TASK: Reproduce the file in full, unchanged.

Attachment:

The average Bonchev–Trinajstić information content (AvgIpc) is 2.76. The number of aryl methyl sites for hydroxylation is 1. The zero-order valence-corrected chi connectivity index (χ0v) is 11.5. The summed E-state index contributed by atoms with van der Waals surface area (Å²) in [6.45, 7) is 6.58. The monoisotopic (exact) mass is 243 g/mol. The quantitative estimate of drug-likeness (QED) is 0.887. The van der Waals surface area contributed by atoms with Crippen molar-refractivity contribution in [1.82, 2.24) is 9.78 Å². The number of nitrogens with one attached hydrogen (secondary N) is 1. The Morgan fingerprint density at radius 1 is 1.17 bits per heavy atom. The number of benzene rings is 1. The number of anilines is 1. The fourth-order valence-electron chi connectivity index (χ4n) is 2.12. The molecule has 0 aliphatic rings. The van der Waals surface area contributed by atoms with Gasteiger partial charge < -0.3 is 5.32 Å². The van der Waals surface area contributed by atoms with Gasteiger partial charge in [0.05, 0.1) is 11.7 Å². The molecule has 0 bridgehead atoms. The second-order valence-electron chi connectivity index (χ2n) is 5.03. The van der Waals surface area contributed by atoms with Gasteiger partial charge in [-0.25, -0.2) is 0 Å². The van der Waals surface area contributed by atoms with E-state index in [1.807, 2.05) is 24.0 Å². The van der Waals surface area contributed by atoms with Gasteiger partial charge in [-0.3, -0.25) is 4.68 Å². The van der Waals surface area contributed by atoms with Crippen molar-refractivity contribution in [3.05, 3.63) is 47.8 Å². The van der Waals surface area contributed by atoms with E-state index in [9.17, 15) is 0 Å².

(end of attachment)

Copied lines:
The average Bonchev–Trinajstić information content (AvgIpc) is 2.76. The number of aryl methyl sites for hydroxylation is 1. The zero-order valence-corrected chi connectivity index (χ0v) is 11.5. The summed E-state index contributed by atoms with van der Waals surface area (Å²) in [6.45, 7) is 6.58. The monoisotopic (exact) mass is 243 g/mol. The quantitative estimate of drug-likeness (QED) is 0.887. The van der Waals surface area contributed by atoms with Crippen molar-refractivity contribution in [1.82, 2.24) is 9.78 Å². The number of nitrogens with one attached hydrogen (secondary N) is 1. The Morgan fingerprint density at radius 1 is 1.17 bits per heavy atom. The number of benzene rings is 1. The number of anilines is 1. The fourth-order valence-electron chi connectivity index (χ4n) is 2.12. The molecule has 0 aliphatic rings. The van der Waals surface area contributed by atoms with Gasteiger partial charge < -0.3 is 5.32 Å². The van der Waals surface area contributed by atoms with Gasteiger partial charge in [0.05, 0.1) is 11.7 Å². The molecule has 0 bridgehead atoms. The second-order valence-electron chi connectivity index (χ2n) is 5.03. The van der Waals surface area contributed by atoms with Gasteiger partial charge in [-0.25, -0.2) is 0 Å². The van der Waals surface area contributed by atoms with E-state index in [1.807, 2.05) is 24.0 Å². The van der Waals surface area contributed by atoms with Gasteiger partial charge in [-0.3, -0.25) is 4.68 Å². The van der Waals surface area contributed by atoms with Crippen molar-refractivity contribution in [3.05, 3.63) is 47.8 Å². The van der Waals surface area contributed by atoms with E-state index in [9.17, 15) is 0 Å².